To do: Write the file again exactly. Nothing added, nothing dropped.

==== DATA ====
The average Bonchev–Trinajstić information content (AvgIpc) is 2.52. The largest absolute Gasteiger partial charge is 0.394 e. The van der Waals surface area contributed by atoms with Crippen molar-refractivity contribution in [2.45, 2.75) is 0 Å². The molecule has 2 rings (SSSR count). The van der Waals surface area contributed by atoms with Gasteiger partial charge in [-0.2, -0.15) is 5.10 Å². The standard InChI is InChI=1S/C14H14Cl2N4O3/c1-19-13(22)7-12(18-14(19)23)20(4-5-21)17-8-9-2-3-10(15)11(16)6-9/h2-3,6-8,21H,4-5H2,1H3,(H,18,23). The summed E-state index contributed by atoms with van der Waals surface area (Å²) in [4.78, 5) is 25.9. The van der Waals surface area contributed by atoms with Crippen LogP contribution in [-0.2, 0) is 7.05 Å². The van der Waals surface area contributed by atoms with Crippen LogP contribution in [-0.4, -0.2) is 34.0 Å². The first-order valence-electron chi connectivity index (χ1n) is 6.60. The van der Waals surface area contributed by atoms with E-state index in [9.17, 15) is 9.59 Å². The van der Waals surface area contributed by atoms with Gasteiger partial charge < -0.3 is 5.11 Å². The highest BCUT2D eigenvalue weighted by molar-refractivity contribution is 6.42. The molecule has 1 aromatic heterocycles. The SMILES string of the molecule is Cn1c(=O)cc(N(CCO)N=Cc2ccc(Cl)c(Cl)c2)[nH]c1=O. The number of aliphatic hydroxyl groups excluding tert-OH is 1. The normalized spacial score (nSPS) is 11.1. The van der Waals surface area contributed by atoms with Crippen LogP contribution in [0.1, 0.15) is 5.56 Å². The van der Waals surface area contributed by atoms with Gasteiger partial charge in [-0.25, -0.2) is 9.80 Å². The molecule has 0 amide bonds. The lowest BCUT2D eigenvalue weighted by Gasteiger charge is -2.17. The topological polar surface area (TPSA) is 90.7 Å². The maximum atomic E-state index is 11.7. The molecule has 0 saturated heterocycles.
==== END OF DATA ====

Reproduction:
The average Bonchev–Trinajstić information content (AvgIpc) is 2.52. The largest absolute Gasteiger partial charge is 0.394 e. The van der Waals surface area contributed by atoms with Crippen molar-refractivity contribution in [2.45, 2.75) is 0 Å². The molecule has 2 rings (SSSR count). The van der Waals surface area contributed by atoms with Gasteiger partial charge in [-0.2, -0.15) is 5.10 Å². The standard InChI is InChI=1S/C14H14Cl2N4O3/c1-19-13(22)7-12(18-14(19)23)20(4-5-21)17-8-9-2-3-10(15)11(16)6-9/h2-3,6-8,21H,4-5H2,1H3,(H,18,23). The summed E-state index contributed by atoms with van der Waals surface area (Å²) in [4.78, 5) is 25.9. The van der Waals surface area contributed by atoms with Crippen LogP contribution in [-0.2, 0) is 7.05 Å². The van der Waals surface area contributed by atoms with Crippen LogP contribution in [-0.4, -0.2) is 34.0 Å². The first-order valence-electron chi connectivity index (χ1n) is 6.60. The van der Waals surface area contributed by atoms with E-state index in [9.17, 15) is 9.59 Å². The van der Waals surface area contributed by atoms with Gasteiger partial charge < -0.3 is 5.11 Å². The highest BCUT2D eigenvalue weighted by molar-refractivity contribution is 6.42. The molecule has 1 aromatic heterocycles. The SMILES string of the molecule is Cn1c(=O)cc(N(CCO)N=Cc2ccc(Cl)c(Cl)c2)[nH]c1=O. The number of aliphatic hydroxyl groups excluding tert-OH is 1. The normalized spacial score (nSPS) is 11.1. The van der Waals surface area contributed by atoms with Crippen LogP contribution in [0.1, 0.15) is 5.56 Å². The van der Waals surface area contributed by atoms with Gasteiger partial charge in [-0.25, -0.2) is 9.80 Å². The molecule has 0 amide bonds. The lowest BCUT2D eigenvalue weighted by Gasteiger charge is -2.17. The topological polar surface area (TPSA) is 90.7 Å². The maximum atomic E-state index is 11.7. The molecule has 0 saturated heterocycles.